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Smartphone decline highlights the end of the profitable BabyBoomer-led ‘middle-market’

Consumer demand
By Paul Hodges on 06-Aug-2023

Smartphones were a great growth market, led by Apple and Samsung – and sales in China. But not today. Annual sales peaked in 2015-2017, and the growth is now in the second-hand market:

  • Global volumes have fallen 27% from an annualised 1.55bn in 2017 to 1.1bn in Q2
  • China’s volumes have halved from a peak 135M in Q4 2016 to 64M in Q2
  • Apple’s iPhone sales have plateaued since 2015 – they were 231M and 232M in 2022

The chart shows the story in terms of the major companies involved:

  • Samsung dominated in 2013 with a maximum market share of 35% in Q3, but are now just 20.5%
  • The top 3 Chinese players had just 9.6% share in Q1 2013, but are now at 32.4%
  • Apple have seemingly held steady – falling slightly from 17.5% to 16.7% in Q2

But a more detailed analysis highlights an important change in Apple’s strategy:

  • In 2013, Apple focused on selling Luxury high-priced iPhones and had a 17% share
  • Samsung’s 32% share dominated the middle market, with Value only 51%
  • But by 2017, Apple was down to 14%, Samsung to 21% – and Value was 65%

Since then, Apple have charged strategy to maintain market share and profits:

  • In the past, they focused on latest model iPhones. But today’s iPhone sites show every model
  • They are now happy for you to choose a cheaper, older, model instead of top-of-the-range
  • So they now offer the SE at €559 alongside the 14 Pro at €1349
  • And iPhones now dominate the second-hand market, with a 49% share

This highlights a vitally important shift in consumer markets.

The rise of the vast BabyBoomer generation changed the nature of consumer marketing. People no longer had to choose between Luxury and Value.

Instead, a new Middle Market emerged where buyers could pay a higher price and customise their purchase. In cars, for example, it became known as “Adding Go-Faster Stripes” to the model.

Thus VW, for example, use the same A series platform for the Audi A3 ($36.5k in the USA) and the Tiguan ($28.3k). And this strategy boosted profits as producers could spread their costs over a larger volume.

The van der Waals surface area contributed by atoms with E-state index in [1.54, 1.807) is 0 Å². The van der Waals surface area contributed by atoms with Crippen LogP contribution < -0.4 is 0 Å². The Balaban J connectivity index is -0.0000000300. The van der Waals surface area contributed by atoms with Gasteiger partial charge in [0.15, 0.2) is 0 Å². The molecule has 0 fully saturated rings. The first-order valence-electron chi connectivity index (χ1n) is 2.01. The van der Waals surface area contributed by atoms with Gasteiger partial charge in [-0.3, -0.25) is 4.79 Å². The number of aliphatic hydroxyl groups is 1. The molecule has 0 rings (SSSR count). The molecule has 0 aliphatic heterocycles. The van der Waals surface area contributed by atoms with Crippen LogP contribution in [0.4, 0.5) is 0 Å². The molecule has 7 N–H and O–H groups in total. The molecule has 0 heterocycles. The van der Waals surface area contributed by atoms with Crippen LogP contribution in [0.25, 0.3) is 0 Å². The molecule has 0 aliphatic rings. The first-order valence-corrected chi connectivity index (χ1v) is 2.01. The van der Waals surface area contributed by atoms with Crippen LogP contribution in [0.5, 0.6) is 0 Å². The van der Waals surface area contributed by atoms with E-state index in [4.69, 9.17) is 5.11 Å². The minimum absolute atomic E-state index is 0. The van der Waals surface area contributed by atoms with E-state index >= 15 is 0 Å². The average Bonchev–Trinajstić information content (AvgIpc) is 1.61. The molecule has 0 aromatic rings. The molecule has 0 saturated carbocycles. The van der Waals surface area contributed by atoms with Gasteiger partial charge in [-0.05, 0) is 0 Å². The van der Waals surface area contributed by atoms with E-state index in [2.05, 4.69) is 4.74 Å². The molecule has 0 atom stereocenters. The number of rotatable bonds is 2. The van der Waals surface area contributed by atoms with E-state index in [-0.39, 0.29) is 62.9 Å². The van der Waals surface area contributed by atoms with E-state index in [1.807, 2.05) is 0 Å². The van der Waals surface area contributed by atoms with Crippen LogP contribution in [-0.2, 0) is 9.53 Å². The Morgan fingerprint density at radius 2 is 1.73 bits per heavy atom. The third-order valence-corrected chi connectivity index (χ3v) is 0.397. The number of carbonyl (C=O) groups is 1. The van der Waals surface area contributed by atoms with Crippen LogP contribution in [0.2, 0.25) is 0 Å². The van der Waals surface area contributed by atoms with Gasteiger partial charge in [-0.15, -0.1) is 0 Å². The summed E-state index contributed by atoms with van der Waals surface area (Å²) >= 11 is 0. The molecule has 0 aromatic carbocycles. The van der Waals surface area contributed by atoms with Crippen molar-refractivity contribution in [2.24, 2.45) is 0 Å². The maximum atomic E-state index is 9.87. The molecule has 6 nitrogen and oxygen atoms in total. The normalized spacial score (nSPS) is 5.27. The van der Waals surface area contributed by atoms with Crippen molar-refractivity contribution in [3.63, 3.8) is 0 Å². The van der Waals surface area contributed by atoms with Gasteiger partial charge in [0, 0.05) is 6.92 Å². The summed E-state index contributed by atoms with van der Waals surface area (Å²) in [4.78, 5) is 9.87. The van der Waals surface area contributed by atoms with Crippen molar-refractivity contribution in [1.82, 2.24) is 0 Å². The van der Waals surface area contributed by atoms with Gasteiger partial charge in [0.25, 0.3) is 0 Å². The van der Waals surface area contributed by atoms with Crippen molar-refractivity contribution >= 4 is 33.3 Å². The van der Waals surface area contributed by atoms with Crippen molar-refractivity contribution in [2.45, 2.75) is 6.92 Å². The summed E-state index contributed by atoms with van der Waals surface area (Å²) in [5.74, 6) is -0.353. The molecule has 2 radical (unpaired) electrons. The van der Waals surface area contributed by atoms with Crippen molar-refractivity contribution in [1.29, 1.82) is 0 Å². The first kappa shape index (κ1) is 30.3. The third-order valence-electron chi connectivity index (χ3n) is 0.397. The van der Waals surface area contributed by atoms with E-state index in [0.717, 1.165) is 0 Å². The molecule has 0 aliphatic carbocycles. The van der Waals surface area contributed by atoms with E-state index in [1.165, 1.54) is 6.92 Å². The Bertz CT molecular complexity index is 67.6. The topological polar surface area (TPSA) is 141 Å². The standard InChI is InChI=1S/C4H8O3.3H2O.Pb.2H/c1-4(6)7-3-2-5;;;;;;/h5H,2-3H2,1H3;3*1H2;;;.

But now, as the chart shows, the Middle Market is disappearing. And we are going back to the more polarised world of Luxury v Value, before the Boomers arrived.

This means companies now have to choose their market positioning very carefully. The Luxury segment has high margins but is normally only 10%-15% of the total. And the Value market is fiercely competitive.


Unlike most companies, Apple don’t break down their Gross Margins by Product area. But last week’s quarterly report showed:

  • iPhone sales revenue fell 3.7% to $157bn in the 9 months to June 2023, from $163bn in 2022
  • Total Apple sales fell in every major region in the same period, except Asia ex-China/Japan
  • Total Gross Margin in the Products segment fell to $84bn from $90bn

Obviously, currency movements have a role in these changes. But essentially, Apple’s strategy is no longer focused on the Luxury and top-end of the Middle Market.

Instead, it is steadily building its share of the booming second-hand market138m second-hand iPhones were sold in 2022, and they now have 49% of the market.

These sales are no doubt, lower-margin –  but they also allow Apple to sell more services via its App Store.

Apple has been the world’s most successful company in recent years. Its example highlights how even Luxury-focused companies now need to build Services and new Value revenues to maintain market share and profits.